Additionally, her accounts of the trials of World War II (see below) were translated and shared with staff, a number of whom were also involved in cultural preservation during the war, from this side of the Atlantic. Helen Clay Frick expressed her clear admiration for Madame Brière-Misme with a dedicated plaque in the reading room, which reads: “In loving and grateful memory of Clotilde Brière-Misme, whose knowledge and constant help during the first twenty years of the Frick Art Reference Library were responsible for its growth and efficiency.”
The photograph below shows the librarians and other members of staff very soon after the library’s founding, standing near the construction site of the first dedicated library building (completed in 1924). The photograph was taken by Ira W. Martin, who was hired at the library that same year to establish its department of photography—still a cutting-edge technology for the era—and who worked there until his death in 1960.
Records of the contributions of individual staff members are found throughout the library’s collections. Library staff over the years left lecture notes from art classes and scooped up leaflets, checklists, and invitations from exhibition openings all over New York City. They produced mounts of photographs of works of art, replete with provenance histories and scholarly annotations, and reviewed auction catalogs to follow the sales prices of works documented in the Photoarchive. And from the library’s earliest days, reference staff have welcomed researchers in person and organized comprehensive remote services, first via letter and now through email. All of these undertakings and more are testaments to the library staff and their work, and each endures tangibly or in spirit to this day.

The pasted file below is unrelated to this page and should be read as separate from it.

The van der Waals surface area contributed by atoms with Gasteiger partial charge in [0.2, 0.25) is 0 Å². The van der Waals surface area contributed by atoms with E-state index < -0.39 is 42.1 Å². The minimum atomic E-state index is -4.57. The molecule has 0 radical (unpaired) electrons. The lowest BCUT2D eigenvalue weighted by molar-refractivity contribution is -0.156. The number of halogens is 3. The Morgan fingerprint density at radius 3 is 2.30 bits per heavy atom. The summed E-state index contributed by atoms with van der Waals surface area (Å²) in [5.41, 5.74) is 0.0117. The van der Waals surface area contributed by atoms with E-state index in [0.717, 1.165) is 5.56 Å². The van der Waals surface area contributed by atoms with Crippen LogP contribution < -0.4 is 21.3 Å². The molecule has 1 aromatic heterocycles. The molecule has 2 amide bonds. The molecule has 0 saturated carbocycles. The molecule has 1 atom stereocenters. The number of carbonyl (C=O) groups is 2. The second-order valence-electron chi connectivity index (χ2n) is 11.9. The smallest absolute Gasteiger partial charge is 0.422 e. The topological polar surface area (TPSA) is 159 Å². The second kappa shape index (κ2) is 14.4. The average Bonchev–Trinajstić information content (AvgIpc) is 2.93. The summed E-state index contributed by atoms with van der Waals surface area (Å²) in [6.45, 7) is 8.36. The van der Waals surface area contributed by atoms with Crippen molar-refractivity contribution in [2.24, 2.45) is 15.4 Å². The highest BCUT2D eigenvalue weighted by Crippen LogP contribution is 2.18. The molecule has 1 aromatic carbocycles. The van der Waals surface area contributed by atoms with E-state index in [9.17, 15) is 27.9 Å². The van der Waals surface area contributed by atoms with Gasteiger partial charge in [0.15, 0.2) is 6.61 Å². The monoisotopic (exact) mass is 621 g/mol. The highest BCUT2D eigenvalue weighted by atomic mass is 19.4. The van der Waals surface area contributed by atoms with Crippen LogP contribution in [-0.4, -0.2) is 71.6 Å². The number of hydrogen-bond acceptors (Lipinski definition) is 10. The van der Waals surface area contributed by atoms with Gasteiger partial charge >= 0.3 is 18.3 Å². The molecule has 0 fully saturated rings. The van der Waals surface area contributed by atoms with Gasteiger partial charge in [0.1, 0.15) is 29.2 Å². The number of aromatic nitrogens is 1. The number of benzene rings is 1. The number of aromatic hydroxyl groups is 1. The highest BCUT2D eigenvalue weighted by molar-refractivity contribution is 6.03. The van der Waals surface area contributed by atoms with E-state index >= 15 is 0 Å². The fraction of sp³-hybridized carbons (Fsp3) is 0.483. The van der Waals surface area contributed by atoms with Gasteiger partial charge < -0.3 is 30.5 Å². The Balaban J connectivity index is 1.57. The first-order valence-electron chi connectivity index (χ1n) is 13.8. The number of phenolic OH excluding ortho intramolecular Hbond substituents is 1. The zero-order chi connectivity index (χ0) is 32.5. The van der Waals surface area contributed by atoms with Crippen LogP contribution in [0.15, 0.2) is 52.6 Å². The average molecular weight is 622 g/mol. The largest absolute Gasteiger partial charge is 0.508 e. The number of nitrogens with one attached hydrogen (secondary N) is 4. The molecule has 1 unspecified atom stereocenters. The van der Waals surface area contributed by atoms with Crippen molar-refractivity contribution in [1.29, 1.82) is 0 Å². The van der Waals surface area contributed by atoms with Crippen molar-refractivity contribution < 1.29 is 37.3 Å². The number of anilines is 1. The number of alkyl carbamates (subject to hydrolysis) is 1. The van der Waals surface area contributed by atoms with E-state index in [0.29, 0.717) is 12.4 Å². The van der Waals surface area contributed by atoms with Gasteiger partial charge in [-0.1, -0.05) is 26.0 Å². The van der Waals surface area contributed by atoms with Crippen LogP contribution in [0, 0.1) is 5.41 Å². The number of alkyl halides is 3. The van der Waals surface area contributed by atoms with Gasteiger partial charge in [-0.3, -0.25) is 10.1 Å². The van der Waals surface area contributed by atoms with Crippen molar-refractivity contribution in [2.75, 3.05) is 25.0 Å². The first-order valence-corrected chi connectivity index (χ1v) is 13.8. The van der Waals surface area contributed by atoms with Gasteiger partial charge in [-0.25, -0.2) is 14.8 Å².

Indelible in every object, space, acquisition, correspondence, and record held in the Frick Art Reference Library is the devoted effort of its staff to ensure that the institution maintains and expands its ability to serve scholars, writers, students, and researchers. From its origins as a small group working closely with founder Helen Clay Frick to build the collections and to serve the art historical community, the staff scope has grown over the last hundred years to include scores of digital projects and virtual programs—offerings that could not have been conceived of in the 1920s but that fall perfectly in line with the abiding mission to develop and provide the best materials for the study of art and art history.
Custodians and sharers of resources for knowledge—that is the role of the library professional. Thanks to those individuals who have devoted their time and expertise to the Frick Art Reference Library, these same goals have not changed over the past century.
Learn more about the history and offerings of the Frick Art Reference Library at frick.org/library. Discover all one hundred objects in One Hundred Objects in the Frick Art Reference Library. To explore more content celebrating the library’s centennial, subscribe to our e-news and follow us on Instagram, Twitter, and Facebook.
Copy of cable received March 16, 1941 from Vichy Office of Guaranty Trust Company:
Campbell has communicated with Mr. and Mrs. Gaston Briere who send following message to Miss Helen Frick quote We are deeply grateful for your kind offer but are unfortunately unable accept. Stop. National museums still need my husband who cannot leave task he has undertaken. Stop. On other hand our interests have much suffered since beginning of war and our departure from France now would ruin them. Stop. Life here has not been very hard until now and we often think of you.